Washington D.C., April 3, 2002
—The International Finance Corporation, the private sector arm of the World Bank Group, will invest Euro 20 million in Tigar Rubber Products Company A.D., a leading tire and rubber goods producer in the Federal Republic of Yugoslavia (FRY) and the Balkans. The investment, which is the largest attraction of finance in a single private Yugoslav company in more than a decade, reflects IFC’s continued support for the growth of FRY's private sector—a key factor in the country's ongoing transition to a market economy.
Mr. Khosrow Zamani, Director of IFC’s Southern Europe and Central Asia Department, said, “The IFC investment will provide much-needed long term credit to a private manufacturing company and a key employer. It is imperative that FRY’s manufacturing sector has sustained access to credit and other financial services that are an essential element of growth.” Mr. Zamani also expressed hope that Tigar could become a model for future foreign investment in FRY’s manufacturing sector.
After a decade of war and international isolation, Tigar’s production capacity and product competitiveness have been substantially challenged. Despite this difficult environment, the company succeeded in continuing its operations, maintaining its position as the second largest exporter in FRY with 70 percent of its tire production exported mostly to Western European countries.
The IFC investment will support Tigar’s comprehensive two-year, 45 million Euro expansion and restructuring plan, which includes a corporate modernization program and consolidation of its existing strategic alliance with Michelin, a leading multi-national tire company. The cooperation between Tigar and Michelin dates from 1978. After 23 years of successful business relations, in December 2001 Tigar and Michelin decided to establish a joint company in 2002. IFC agreed with Tigar’s and Michelin’s proposal to become the third partner. IFC has joined with Michelin and Tigar to form a new company (TMH) that will be controlled 65 percent by Tigar, 25 percent by Michelin, and 10 percent by IFC. IFC’s investment is composed of a 16 million Euro loan before the new company is incorporated this fall and a Euro 4 million direct equity investment in TMH.
In addition, IFC is providing Tigar with an extensive technical assistance program supported by the Swedish development agency SIDA and SEED, the IFC-managed small and medium enterprise facility in the Balkans. The program aims at developing a sustainable strategy for Tigar’s non-core businesses and creating new employment opportunities in small enterprises in the Pirot area.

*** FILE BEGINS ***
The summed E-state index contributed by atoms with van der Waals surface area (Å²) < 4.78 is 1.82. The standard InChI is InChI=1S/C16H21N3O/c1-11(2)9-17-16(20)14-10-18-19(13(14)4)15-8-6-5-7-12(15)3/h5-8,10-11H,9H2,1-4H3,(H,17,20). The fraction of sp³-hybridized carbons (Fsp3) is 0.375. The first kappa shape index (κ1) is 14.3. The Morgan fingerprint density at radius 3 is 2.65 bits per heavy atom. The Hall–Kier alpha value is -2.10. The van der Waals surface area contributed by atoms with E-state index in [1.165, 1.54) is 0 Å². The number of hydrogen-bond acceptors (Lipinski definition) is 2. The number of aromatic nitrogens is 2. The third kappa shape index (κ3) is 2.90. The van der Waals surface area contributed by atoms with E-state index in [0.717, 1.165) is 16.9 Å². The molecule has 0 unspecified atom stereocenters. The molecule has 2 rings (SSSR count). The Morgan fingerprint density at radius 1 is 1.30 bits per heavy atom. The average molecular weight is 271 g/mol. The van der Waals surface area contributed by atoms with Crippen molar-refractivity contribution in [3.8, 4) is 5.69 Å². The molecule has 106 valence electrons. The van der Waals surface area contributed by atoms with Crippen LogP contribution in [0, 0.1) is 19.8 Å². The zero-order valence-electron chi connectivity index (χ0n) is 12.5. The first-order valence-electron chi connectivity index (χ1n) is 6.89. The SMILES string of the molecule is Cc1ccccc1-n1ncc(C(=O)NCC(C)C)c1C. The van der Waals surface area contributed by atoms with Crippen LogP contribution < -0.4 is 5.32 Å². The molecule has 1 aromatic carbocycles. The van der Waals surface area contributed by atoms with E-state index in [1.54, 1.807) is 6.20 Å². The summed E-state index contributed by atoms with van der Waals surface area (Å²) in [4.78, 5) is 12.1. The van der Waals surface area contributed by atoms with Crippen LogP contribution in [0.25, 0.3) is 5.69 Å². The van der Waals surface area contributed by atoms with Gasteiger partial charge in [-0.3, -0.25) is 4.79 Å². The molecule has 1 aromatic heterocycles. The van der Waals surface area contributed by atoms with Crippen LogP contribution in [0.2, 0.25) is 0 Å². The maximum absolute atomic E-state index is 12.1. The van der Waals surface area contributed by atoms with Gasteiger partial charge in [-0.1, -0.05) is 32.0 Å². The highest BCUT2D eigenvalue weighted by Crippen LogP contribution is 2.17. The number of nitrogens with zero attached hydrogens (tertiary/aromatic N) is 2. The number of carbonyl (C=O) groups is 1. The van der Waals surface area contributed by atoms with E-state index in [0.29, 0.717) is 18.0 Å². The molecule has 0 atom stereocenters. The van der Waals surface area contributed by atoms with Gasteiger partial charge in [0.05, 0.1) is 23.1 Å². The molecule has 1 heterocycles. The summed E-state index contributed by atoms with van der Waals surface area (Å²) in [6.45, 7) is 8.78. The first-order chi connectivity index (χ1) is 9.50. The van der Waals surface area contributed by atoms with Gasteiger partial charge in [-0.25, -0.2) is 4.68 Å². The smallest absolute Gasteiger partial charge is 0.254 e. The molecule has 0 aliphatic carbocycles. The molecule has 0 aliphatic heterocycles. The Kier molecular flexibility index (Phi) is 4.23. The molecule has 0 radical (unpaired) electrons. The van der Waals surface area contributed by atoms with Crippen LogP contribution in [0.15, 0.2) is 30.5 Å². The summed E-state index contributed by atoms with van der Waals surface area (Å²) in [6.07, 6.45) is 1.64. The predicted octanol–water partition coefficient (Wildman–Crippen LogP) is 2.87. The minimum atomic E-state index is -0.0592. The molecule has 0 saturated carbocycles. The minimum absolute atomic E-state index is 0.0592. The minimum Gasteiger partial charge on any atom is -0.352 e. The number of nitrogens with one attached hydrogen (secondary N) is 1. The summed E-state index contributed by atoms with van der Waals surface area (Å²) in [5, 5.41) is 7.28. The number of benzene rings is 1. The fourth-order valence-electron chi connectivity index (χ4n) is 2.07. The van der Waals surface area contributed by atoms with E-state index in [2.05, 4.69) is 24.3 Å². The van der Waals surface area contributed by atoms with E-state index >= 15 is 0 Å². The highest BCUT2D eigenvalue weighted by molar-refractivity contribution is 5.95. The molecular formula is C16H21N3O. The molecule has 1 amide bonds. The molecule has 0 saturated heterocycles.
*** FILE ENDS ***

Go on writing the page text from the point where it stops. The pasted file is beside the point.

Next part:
In May 2001, the World Bank Executive Board confirmed FRY’s succession to the membership of the former Socialist Federal republic of Yugoslavia. Following its membership to the World Bank, FRY's membership in IFC was confirmed. Since then, IFC has played an active role in FRY, assessing various business sectors with potential. During 2001 the IFC invested in two local banks that support small and medium-sized enterprises, and Euro 7.7 Million in a Yugoslav fruit juice company.
“There are many very good investment opportunities in FRY,” said Roberto Albisetti, IFC’s Chief of Mission in Yugoslavia, who has been posted in Belgrade for the past six months exploring various investment opportunities. “We are committed to supporting FRY’s private sector as it seeks to rebuild from years of war and isolation.”
IFC’s mission is to promote sustainable private sector investment in developing countries, helping to reduce poverty and improve people's lives. IFC finances private sector investments in the developing world, mobilizes capital in the international financial markets, and provides technical assistance and advice to governments and businesses. Since its founding in 1956, IFC has committed more than $31 billion of its own funds and arranged $20 billion in syndications for 2,636 companies in 140 developing countries. IFC's committed portfolio at the end of FY01 was $14.3 billion.